We brought the mountain bikes to New Castle and Amy and I wanted some nice singletrack to ride while grandma watched Andrew, so we picked up a copy of “your guide Western Garfield County outdoor activities”. We found a trail that sounded perfect, was listed as a biking trail, and just a few miles from the condo: East Elk creek. We rode about 50 yards before we hit an impassible section, and walked the bikes another 50 yards. This scenario repeated itself for almost a mile, as we lugged the bikes past fallen trees, seriously steep sections covered with loose rock, and ridiculously steep, exposed talus fields that plunged into the roaring creek below. The trail was completely eroded away in sections and just plain nasty in others. We finally ditched the bikes behind a tree and hiked from that point on – in our biking shoes. Our suffering was well rewarded, though, with one of the most beautiful canyons I’ve ever seen. East Elk creek cascades down the canyon in a series of waterfalls, and the canyon walls rise up steeply about a thousand feet. It’s the same geology, and almost as impressive as nearby Glenwood canyon, but it has a strong advantage – it doesn’t have 4 lanes of interstate highway ripping it in half. In some sections, the creek carves out narrow gorges with sheer cliffs over a hundred feet tall on either side. A fire scorched the valley 4 or 5 years ago, but the skeletal trees bestow a stark beauty on the landscape. Besides all the scenery, the trail is lined with raspberry bushes with plenty of ripe berries easy to pick.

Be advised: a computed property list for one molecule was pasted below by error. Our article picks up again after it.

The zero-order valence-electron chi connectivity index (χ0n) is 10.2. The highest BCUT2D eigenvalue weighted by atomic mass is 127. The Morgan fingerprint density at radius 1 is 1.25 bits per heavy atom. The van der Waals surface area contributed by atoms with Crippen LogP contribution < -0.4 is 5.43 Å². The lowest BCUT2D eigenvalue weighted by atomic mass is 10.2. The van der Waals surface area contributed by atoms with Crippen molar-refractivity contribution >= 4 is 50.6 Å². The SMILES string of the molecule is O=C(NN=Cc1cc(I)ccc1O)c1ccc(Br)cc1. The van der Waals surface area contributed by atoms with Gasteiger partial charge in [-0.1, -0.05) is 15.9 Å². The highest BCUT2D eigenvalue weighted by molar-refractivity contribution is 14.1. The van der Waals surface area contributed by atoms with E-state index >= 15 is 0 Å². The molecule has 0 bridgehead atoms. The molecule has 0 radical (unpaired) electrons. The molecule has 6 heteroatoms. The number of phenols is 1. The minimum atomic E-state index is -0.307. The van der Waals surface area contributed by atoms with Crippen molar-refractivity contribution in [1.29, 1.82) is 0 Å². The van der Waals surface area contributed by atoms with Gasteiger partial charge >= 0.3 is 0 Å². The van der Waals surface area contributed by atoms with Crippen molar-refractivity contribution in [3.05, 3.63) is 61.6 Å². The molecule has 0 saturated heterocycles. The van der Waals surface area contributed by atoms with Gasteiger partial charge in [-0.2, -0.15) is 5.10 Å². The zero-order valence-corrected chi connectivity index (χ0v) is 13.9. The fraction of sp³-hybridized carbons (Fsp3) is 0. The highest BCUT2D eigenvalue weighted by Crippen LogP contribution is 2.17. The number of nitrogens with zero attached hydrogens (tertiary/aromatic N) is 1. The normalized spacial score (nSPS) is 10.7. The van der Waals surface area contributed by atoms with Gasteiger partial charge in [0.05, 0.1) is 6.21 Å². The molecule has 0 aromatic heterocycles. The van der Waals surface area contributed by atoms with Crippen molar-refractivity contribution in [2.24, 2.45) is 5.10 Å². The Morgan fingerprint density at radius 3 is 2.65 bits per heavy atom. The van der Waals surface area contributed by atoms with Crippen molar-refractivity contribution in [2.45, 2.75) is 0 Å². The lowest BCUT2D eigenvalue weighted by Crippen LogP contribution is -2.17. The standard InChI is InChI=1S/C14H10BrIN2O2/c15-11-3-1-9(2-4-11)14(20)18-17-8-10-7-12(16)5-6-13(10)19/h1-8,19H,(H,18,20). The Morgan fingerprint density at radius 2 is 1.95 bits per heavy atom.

We’ll have to go back to do a longer hike here. Andrew is back in town with Grandma, and we promised to be back for lunch.
This afternoon after a big buffet lunch, we loaded Andrew into the bike trailer and rode up the paved trail in Glenwood canyon for a 28-mile round trip next to the highway. It was good exercise, but an entirely different, and somewhat disappointing experience after the secluded scenery of East Elk this morning.
Rain on the crystal river yesterday sent tons of dirt into the Roaring Fork, and ultimately the Colorado river. My dad had a half-day guide trip scheduled for the morning, but the cloudy water cancelled it. The river is clearing up quickly, so as long as we don’t get any more downpours, we’re on track for some fly fishing tomorrow.